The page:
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Table 2. Physical examination findings and laboratory results among children and adults with acute dengue in Southern Province, Sri Lanka, 2017–2018.

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At admission, median white blood cell count was 3.90 x 103 cells/μL (IQR 2.95–5.84) and median platelet count was 82 x 106/ μL (IQR 39.5–114.5). During hospitalization, nadir white blood cell count was 2.90 x 103 cells/μL (IQR 2.16–4.24) and nadir platelet count was 21.5 x 106/μL (IQR 8–51). A large proportion (428, 40.2%) of patients had transaminitis (AST/ALT >120U) at admission. Nadir platelet count was significantly lower in adults than in children (21,000 x103/uL versus 33,500 x103/uL).

Primary outcomes (WHO case classification outcomes)

The majority (56, 80%) of children and over half of adults (544, 54.7%) with acute dengue developed DHF during hospitalization, while only 6 (8.6%) of children and 22 (2.2%) of adults developed DSS, according to the 1997 WHO classification criteria (Table 3). Overall, 10 (14.3%) of children and 113 (11.4%) of adults developed severe dengue according to the 2009 WHO classification criteria. We performed a sensitivity analysis limiting analysis to patients with platelet count <100,000 cells/ul at admission, and found a similar distribution of outcomes: among children (n = 32), 78.1% developed DHF, 6.2% developed DSS, and 15.6% developed severe dengue while among adults (n = 593), 61.9% developed DHF, 2.4% developed DSS, and 13.6% developed severe dengue. Primary versus secondary dengue was not associated with the development of DHF, DSS, or severe dengue in children (Table 4), while DHF was more common in secondary dengue versus primary dengue in adults (60.8% versus 38.8%, p < .001).

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Table 3. Primary clinical outcomes, as defined by the 1997 and 2009 World Health Organization classification criteria for dengue, among children and adults with acute dengue in Southern Province, Sri Lanka, 2017–2018.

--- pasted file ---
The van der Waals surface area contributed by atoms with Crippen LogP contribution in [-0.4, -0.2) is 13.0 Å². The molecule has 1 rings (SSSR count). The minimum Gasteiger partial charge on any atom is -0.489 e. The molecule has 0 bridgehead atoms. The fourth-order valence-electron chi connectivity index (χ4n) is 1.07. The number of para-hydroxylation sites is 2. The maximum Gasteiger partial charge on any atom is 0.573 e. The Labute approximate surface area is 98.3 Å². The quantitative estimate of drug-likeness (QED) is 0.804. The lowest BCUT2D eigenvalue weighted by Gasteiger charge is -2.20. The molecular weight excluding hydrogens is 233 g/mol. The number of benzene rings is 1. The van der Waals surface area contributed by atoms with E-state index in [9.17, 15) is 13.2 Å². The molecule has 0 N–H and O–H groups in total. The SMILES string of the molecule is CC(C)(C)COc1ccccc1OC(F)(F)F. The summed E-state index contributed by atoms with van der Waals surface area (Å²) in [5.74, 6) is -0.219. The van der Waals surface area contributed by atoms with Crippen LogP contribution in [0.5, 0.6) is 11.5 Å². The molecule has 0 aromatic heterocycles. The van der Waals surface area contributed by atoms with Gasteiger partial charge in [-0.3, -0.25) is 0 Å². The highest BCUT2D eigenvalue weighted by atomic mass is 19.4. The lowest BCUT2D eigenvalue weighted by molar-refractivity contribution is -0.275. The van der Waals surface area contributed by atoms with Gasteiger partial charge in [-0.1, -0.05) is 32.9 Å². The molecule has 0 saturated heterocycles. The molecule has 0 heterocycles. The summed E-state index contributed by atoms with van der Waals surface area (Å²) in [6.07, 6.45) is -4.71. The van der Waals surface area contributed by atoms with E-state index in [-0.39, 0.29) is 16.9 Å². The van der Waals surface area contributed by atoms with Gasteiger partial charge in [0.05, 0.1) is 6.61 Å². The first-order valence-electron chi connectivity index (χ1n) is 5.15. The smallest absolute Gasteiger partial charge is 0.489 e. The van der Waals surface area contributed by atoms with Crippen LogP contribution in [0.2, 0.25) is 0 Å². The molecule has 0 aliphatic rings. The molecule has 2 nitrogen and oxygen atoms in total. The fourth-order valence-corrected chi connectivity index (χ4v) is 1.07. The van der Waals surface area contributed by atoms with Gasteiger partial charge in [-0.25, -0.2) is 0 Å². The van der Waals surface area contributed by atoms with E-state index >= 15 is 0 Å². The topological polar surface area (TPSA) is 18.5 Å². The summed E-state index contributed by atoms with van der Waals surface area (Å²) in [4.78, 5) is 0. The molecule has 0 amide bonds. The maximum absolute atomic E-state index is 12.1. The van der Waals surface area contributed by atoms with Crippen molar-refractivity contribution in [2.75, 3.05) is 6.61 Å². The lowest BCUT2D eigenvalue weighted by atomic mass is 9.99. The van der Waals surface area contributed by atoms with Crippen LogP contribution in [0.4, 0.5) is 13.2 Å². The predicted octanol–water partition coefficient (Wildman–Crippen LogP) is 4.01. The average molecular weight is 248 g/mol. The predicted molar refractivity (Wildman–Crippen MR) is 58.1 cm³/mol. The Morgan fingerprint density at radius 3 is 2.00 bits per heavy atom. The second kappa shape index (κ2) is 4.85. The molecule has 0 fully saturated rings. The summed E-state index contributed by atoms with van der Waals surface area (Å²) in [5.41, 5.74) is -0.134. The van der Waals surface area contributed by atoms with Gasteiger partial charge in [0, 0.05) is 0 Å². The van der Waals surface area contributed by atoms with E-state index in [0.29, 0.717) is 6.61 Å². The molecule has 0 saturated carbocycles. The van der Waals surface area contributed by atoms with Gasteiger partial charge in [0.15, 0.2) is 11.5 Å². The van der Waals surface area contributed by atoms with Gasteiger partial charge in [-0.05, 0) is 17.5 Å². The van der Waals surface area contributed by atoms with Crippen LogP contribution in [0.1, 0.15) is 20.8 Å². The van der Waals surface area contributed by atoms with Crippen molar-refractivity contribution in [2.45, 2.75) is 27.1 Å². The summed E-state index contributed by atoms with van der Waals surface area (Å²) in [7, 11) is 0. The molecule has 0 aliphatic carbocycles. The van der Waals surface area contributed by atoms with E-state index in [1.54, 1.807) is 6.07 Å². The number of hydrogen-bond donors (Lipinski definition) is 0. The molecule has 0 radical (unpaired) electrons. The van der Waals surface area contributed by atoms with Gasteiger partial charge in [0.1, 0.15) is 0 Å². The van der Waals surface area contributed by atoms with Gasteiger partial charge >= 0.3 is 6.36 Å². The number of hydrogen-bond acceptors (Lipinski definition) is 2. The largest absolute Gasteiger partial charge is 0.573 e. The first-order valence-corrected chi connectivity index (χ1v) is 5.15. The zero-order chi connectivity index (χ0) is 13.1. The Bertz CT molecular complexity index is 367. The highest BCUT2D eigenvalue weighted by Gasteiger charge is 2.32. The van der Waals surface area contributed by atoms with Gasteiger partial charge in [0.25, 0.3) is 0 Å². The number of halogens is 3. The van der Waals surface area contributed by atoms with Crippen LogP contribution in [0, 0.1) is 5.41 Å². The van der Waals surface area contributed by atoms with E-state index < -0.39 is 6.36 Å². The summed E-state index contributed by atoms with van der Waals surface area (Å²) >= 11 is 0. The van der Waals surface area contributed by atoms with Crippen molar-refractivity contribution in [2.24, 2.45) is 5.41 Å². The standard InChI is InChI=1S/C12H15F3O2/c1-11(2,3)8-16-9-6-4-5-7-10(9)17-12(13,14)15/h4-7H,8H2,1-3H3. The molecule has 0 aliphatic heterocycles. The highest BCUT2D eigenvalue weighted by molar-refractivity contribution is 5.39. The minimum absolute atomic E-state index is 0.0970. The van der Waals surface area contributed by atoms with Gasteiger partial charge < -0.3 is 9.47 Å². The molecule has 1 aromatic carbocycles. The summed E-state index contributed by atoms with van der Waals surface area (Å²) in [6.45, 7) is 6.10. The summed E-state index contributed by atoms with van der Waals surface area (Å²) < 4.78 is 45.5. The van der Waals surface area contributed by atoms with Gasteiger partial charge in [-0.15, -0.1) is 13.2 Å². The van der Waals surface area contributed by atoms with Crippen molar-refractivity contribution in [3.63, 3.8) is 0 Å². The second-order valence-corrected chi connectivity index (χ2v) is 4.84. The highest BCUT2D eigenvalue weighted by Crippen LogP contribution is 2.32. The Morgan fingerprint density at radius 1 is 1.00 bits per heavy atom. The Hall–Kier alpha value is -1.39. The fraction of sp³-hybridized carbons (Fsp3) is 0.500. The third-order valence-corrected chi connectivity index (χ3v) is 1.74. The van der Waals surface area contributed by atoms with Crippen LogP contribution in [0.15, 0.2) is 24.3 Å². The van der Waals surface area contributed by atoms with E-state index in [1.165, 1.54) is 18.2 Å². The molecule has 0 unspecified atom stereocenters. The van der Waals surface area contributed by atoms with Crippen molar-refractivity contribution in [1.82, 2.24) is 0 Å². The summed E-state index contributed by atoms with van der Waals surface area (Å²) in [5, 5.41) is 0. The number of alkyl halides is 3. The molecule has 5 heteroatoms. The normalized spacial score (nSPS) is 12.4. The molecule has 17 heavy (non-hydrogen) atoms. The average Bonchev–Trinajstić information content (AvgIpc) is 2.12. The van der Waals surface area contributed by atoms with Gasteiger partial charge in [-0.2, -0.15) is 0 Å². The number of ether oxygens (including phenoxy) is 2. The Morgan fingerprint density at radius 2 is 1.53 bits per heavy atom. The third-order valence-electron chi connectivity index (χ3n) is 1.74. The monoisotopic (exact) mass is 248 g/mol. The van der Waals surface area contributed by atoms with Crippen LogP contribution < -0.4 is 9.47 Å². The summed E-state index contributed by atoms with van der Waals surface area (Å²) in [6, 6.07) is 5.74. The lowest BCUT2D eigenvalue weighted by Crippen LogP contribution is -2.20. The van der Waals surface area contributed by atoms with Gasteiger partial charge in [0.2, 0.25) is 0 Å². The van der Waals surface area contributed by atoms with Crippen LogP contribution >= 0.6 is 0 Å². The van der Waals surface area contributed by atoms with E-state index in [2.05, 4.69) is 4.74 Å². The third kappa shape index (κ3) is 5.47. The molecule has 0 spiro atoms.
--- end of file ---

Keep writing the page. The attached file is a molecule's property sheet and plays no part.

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Table 4. Primary clinical outcomes among children and adults with primary versus secondary dengue, Southern Province, Sri Lanka, 2017–2018.

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Secondary outcomes

Plasma leakage in acute dengue.

During hospitalization, 197 (18.5%) of patients developed clinical signs of fluid leakage, defined as pleural effusions (194, 18.2%) or ascites (29, 2.7%) on physical examination. Median day of illness during which patients showed clinical signs of pleural effusion or ascites were both 6 days (IQR 5–7). Ultrasonography to detect plasma leakage was performed on 428 (40.2%) patients at least once during hospitalization. Overall, 120 (11.3%) patients with acute dengue developed significant plasma leakage in the form of pleural effusions (105, 9.9%) or ascites (32, 3.0%), as detected by ultrasound. Median onset day of both pleural effusions and ascites was day 6 of illness (IQR 5–7 for both). Less clinically significant signs of plasma leakage were also noted by ultrasound: 110 (10.3%) with pericholecystic fluid detected at day 6 (IQR 5–7 days), 244 (22.9%) with fluid in Morrison’s pouch detected at day 6 (IQR 5–7 days), and 42 (3.9%) with pelvic fluid detected at day 6 (IQR 5–7 days).

Treatments received and hospitalization outcomes.